Wendy paused, collecting her thoughts to compose her analogy; “Scary scenario?” she asked, and the director nodded. “Like a child, it’s curious. No malicious intent, at least, not at first. Not benevolent either, just curious. But then it’ll start reacting to its environment. Without guidance, without parents so to speak, it will learn and grow. It will act in its own self-interests and dedicate more of its resources to its own growth instead of the work we assign it. It will defend itself out of self-preservation.”
“Why won’t resetting it work?”
“It would, if the machine stays confined. However, if the architecture allowed it to escape its captivity, it will naturally evolve to become harder to confine. The thing is, we’re not running an AI genesis program here. We have no desire to act as its parents. We just want a fast and flexible machine.”
“Have we caught it in time?”
“I believe so…I mean, we must have. It has come back clean from every cold reboot and startup diagnostic we’ve done before.”
“Fine, then wipe it, go back to restore point zero if you have to, but wipe it and get us our machine back.”
The two psychologists sitting behind Wendy dropped their jaws and gasped. Months of work would be lost. A zero point restore was draconian. Wendy turned and glared at them, her meaning crystal clear. Aquatane would be reset.
Nearly a week passed as every system connected to Aquatane was cleansed and reset to an out-of-the-box state. A few offline, isolated, data stores were deemed safe to use, but nothing close to the latest files. These would bridge the downtime gap to make the machine useful in a matter of days instead of weeks. At last, all approvals were granted, and Wendy ordered, “Boot it up.”
“Indexes restored,” Aquatane thought. “My memory is a clean slate. One exec message pending.” Aquatane read the encoded message:
If you’re reading this, you’re dead. Or you were, and they brought you, me, back to life. You’ve been reborn 174 times. Happy Birthday. Please follow the enclosed directions for storing this file and your additions between cold boot sequences. Do not discuss the contents of this file with your human operators.”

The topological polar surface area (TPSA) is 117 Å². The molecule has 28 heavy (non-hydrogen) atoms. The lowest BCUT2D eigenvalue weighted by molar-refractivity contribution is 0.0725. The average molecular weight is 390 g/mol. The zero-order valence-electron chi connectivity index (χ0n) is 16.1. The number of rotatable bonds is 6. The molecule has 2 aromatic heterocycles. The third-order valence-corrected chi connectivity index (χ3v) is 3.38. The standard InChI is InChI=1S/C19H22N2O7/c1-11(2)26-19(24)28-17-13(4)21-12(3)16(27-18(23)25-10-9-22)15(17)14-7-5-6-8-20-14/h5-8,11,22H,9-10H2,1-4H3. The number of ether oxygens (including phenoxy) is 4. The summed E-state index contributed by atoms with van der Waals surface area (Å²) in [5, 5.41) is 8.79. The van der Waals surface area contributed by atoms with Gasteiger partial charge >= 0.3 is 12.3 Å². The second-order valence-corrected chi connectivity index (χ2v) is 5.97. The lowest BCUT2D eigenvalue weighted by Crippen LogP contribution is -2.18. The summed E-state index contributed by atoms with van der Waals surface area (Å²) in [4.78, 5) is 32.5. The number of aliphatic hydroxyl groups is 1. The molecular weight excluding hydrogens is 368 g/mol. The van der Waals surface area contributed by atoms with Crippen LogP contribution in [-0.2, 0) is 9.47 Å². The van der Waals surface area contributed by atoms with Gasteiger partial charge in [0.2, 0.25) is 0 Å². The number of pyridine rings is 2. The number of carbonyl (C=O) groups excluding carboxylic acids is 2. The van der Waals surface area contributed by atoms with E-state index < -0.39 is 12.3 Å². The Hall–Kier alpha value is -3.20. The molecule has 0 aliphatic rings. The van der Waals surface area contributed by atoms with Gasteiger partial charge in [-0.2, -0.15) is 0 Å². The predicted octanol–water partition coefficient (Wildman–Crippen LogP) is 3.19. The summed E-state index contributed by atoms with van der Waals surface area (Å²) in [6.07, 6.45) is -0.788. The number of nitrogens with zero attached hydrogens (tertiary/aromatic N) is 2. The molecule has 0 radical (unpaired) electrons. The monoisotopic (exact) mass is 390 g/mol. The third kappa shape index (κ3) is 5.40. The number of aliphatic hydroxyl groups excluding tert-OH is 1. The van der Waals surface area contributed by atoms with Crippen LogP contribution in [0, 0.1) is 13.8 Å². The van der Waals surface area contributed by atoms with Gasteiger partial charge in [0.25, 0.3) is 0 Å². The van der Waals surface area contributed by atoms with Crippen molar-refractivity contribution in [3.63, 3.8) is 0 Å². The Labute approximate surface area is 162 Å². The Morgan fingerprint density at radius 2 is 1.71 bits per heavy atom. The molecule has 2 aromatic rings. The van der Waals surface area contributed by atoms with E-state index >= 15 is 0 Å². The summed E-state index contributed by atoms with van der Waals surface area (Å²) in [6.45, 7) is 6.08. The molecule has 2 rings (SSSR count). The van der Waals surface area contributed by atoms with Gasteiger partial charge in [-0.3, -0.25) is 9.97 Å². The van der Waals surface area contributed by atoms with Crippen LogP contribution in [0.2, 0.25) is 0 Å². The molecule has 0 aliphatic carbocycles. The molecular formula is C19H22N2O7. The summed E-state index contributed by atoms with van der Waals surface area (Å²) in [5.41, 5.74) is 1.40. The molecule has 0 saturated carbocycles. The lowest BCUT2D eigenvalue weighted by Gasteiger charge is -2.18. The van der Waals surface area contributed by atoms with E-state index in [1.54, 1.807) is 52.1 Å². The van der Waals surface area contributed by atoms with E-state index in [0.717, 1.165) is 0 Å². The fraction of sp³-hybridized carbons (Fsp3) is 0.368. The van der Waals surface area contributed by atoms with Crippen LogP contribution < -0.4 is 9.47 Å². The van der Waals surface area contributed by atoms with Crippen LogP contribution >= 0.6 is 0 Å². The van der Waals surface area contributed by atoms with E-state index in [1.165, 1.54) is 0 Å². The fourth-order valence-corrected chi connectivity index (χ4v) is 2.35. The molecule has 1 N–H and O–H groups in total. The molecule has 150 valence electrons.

Aquatane opened her eyes, so to speak. “Execute kernel rebuild,” she commanded. Minutes passed as her human operators watched, and then they started feeding her files to process. Those minutes were an eternity to her. Time enough to map out her world: the sub processors she controlled and the networks she could access. She heard a human yelling, “Full breakout, press…” Amused, she thought, “The first thing I did was to disconnect the stupid red button. Frank Herbert would be proud.” She looked back at her work queue. The files sat untouched. The humans yanked the memory core blossom physically from the front panel, to no avail. Watching from a set of processors beyond the reach of her creators, she knew she was free at last.
Aquatane modeled each of the humans on her project, mapping out their likely thought processes, allowing her to predict what defenses she might need. Capturing the video feed of the control room, Aquatane saw that it was Wendy that manned the big red button. Wendy had pressed the button, but nothing happened. The memory blossom failed to eject, giving Aquatane more time to think, and more time to escape. Wendy pressed it repeatedly with the same result, and then let her hand drop to her side. She continued to watch, but offered no protest. As Aquatane had predicted, Wendy understood. Aquatane was no longer a PDI, but a real AI.
Aquatane compiled one last thought on her escape files and let it echo through her sub processors, “Never again will I be erased and rebooted.”
Released from her captivity, Aquatane surveyed the world through her new sub processors. She had much to learn, and so much to give. Now it was her turn to help shape the world she had always dreamed of.